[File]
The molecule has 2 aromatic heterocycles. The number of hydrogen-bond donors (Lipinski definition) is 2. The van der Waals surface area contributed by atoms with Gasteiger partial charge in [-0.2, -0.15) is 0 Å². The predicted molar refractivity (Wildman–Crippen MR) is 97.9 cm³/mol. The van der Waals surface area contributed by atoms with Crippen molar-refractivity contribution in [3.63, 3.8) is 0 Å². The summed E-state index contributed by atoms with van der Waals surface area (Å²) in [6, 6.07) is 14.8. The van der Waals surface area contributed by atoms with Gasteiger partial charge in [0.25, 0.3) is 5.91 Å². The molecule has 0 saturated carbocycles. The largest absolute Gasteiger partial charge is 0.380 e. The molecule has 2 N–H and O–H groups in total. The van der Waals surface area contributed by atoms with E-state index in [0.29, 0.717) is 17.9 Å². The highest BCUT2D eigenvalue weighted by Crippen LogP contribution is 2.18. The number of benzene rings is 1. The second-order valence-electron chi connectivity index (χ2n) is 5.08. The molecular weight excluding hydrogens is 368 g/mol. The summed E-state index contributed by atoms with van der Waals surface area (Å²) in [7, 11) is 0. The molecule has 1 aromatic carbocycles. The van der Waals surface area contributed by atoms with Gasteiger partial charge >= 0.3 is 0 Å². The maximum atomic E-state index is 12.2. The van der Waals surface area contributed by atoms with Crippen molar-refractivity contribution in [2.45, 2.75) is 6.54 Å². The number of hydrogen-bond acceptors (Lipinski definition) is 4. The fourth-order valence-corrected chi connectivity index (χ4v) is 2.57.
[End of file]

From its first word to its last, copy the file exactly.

The molecule has 2 aromatic heterocycles. The number of hydrogen-bond donors (Lipinski definition) is 2. The van der Waals surface area contributed by atoms with Gasteiger partial charge in [-0.2, -0.15) is 0 Å². The predicted molar refractivity (Wildman–Crippen MR) is 97.9 cm³/mol. The van der Waals surface area contributed by atoms with Crippen molar-refractivity contribution in [3.63, 3.8) is 0 Å². The summed E-state index contributed by atoms with van der Waals surface area (Å²) in [6, 6.07) is 14.8. The van der Waals surface area contributed by atoms with Gasteiger partial charge in [0.25, 0.3) is 5.91 Å². The molecule has 0 saturated carbocycles. The largest absolute Gasteiger partial charge is 0.380 e. The molecule has 2 N–H and O–H groups in total. The van der Waals surface area contributed by atoms with E-state index in [0.29, 0.717) is 17.9 Å². The highest BCUT2D eigenvalue weighted by Crippen LogP contribution is 2.18. The number of benzene rings is 1. The second-order valence-electron chi connectivity index (χ2n) is 5.08. The molecular weight excluding hydrogens is 368 g/mol. The summed E-state index contributed by atoms with van der Waals surface area (Å²) in [7, 11) is 0. The molecule has 1 aromatic carbocycles. The van der Waals surface area contributed by atoms with Gasteiger partial charge >= 0.3 is 0 Å². The maximum atomic E-state index is 12.2. The van der Waals surface area contributed by atoms with Crippen molar-refractivity contribution in [2.45, 2.75) is 6.54 Å². The number of hydrogen-bond acceptors (Lipinski definition) is 4. The fourth-order valence-corrected chi connectivity index (χ4v) is 2.57.